On Saturday, as family arrived and people began to decorate the screened-in deck at the rented house where the post-ceremony party would be, I started shooting with my Canon 6D equipped with a Canon 24-70mm f/2.8L lens. I shot in RAW format, knowing this would give me the best opportunity in post-processing to salvage shots that were borderline because of exposure or white color balance issues. I used available light primarily, knowing that the 6D's low-light sensitivity would work in my favor, and I was right.

The family went to the shoreline near the rented house in Long Beach, not far from the Michigan state line, early Saturday, the day of the wedding, where I shot with a Canon 70-200mm f/2.8L IS lens on my Canon 7D so I could stand far enough way to not be intrusive, to allow maximum interaction shots of the family as they skipped pebbles into the water (right). It was the last time that weekend I would use any lens other than the 24-70.

In the early afternoon, the groom, his brother and father, the bride's mother and I got into a car and drove 30 minutes west on U.S. 12 to the West Beach of Indiana Dunes, the site of the ceremony that evening at 6:30 p.m. Matt and the other men wanted to erect a bamboo structure to serve as the focal point of the ceremony. I wanted to scope out the scene to understand what I'd be dealing with in just a few short hours. There would be a lot of sand to conquer, I noted.

While we were there, ominous skies moved in, which seemed to support a weather forecast that promised rain at some point before early evening, which in turn would imperil the outdoor ceremony. I took a couple pictures of the skies, bracketing my exposures for possible treatment in high-dynamic range (HDR) software in post-processing. I'd never attempted to do that without a tripod using the 24-70 lens, which does not have built-in stabilization. But I got onto one knee, rested the camera there, held my breath and gave it a try (left). At worst, I knew I'd have at least a single frame to represent the scene I was looking at.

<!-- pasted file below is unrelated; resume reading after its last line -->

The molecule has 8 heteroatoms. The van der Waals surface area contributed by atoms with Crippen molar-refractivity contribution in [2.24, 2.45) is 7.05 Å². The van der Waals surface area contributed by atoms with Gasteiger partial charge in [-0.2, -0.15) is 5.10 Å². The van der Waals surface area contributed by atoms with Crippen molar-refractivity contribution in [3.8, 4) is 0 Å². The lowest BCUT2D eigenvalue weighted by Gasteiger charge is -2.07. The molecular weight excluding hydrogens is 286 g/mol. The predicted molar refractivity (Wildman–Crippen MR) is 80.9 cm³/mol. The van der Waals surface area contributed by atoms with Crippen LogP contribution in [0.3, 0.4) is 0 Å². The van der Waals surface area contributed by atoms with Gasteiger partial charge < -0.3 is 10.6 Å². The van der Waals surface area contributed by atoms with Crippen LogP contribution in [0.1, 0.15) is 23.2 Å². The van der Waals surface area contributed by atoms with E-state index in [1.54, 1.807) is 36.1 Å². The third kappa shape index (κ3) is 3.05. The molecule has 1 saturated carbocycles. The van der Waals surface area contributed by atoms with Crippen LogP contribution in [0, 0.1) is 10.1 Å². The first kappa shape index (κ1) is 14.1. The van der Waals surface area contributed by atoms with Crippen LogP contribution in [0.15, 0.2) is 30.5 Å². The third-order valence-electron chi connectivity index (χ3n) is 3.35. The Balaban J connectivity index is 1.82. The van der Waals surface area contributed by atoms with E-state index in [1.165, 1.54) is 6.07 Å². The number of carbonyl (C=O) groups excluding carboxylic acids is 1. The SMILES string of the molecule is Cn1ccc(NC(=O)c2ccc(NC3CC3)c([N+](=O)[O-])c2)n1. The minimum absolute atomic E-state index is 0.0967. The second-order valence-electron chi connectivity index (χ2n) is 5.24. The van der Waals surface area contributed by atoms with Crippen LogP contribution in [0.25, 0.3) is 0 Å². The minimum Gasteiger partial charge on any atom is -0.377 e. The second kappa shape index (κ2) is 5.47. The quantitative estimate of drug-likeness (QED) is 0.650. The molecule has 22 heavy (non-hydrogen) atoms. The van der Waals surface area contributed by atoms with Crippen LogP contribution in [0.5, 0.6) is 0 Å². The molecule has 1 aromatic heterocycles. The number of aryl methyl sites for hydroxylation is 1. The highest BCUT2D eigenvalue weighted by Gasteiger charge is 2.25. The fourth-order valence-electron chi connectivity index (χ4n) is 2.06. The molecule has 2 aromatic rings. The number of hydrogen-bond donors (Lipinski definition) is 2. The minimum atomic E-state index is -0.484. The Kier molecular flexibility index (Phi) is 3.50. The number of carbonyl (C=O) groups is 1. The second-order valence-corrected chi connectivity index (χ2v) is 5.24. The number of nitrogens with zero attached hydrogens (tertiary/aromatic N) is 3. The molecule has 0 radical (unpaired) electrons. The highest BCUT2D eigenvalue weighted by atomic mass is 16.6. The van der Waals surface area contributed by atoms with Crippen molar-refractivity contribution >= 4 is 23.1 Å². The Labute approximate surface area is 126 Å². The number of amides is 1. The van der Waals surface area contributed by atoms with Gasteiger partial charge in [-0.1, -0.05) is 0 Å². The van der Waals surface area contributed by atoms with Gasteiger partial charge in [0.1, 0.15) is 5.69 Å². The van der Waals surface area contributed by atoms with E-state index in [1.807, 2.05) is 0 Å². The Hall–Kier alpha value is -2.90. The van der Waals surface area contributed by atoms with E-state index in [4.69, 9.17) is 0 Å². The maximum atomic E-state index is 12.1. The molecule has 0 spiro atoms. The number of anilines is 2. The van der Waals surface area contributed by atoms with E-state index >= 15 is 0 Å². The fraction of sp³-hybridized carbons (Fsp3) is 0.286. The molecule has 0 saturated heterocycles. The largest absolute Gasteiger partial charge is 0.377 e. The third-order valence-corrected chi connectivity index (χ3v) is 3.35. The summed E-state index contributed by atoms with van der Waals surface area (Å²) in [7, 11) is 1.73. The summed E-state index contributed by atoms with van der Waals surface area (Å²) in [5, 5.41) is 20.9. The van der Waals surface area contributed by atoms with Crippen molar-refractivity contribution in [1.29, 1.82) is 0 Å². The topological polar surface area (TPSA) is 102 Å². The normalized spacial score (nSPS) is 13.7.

By the time we got back to the rented house at Long Beach, there was a relatively small window of time to shoot the wedding party getting dressed before we needed to get into the cars and drive back to to the West Beach Dunes. I started my prep shooting at a second rented house, about six blocks from the main house, where the groom, his sons and step-sons-to-be would be dressing, but it was clear after 20 minutes there, the photo ops were zilch. I walked back to the main house, where the bride and family were preparing. That was a wise choice, and I got some very nice shots there.

Not long into the drive to West Beach, the skies opened up. The groom, his brother-in-law and father had left to go early to finish site preparation. They got rained on, although they had umbrellas to help protect them. And they scampered to the bath house to seek cover. Shortly before 6:30, the rain stopped. Everyone hurried to their positions, the sun came out, and I got some beautiful evening light to capture the processional featuring the bride, her two sons, Matt's son Evan and Matt's daughter Emma.

The light stuck around for most of the ceremony, and I exploited it to the hilt when and where I could, integrating still-threatening skies into background shots when I could. I used the setting sun on the lake as a backdrop for group pictures afterward, turning to my Canon 580EX II flash to help me light the subjects when it got increasingly dark. I set the flash on manual with intensity at minus 1/16 or 1/8 to ensure the same lighting with every shot. We got all the group shots in, and many -- but not all -- of the mood/artsy shots we had planned when darkness set in ... and, oh yeah, it started to rain again.

Afterward, back at the main house in Long Beach, I shot available light as the guests mingled in the living room and kitchen area to check out the food and beverage spread. When the main action moved to the screened-in porch, where lighting consisted of a string of incandescent bulbs laced around the ceiling as decoration, I turned to my flash and a flat Graslon Prodigy amber diffuser (right). I set the flash to manual again, tested the light intensity at various levels until I hit on one that seemed to work best, and set my 6D's white balance to tungsten to match the amber diffuser. I was fortunate that the action would be in a relatively confined area, with similar range and distance, so I was confident that a majority of my shots would turn out, exposure-wise. I was right.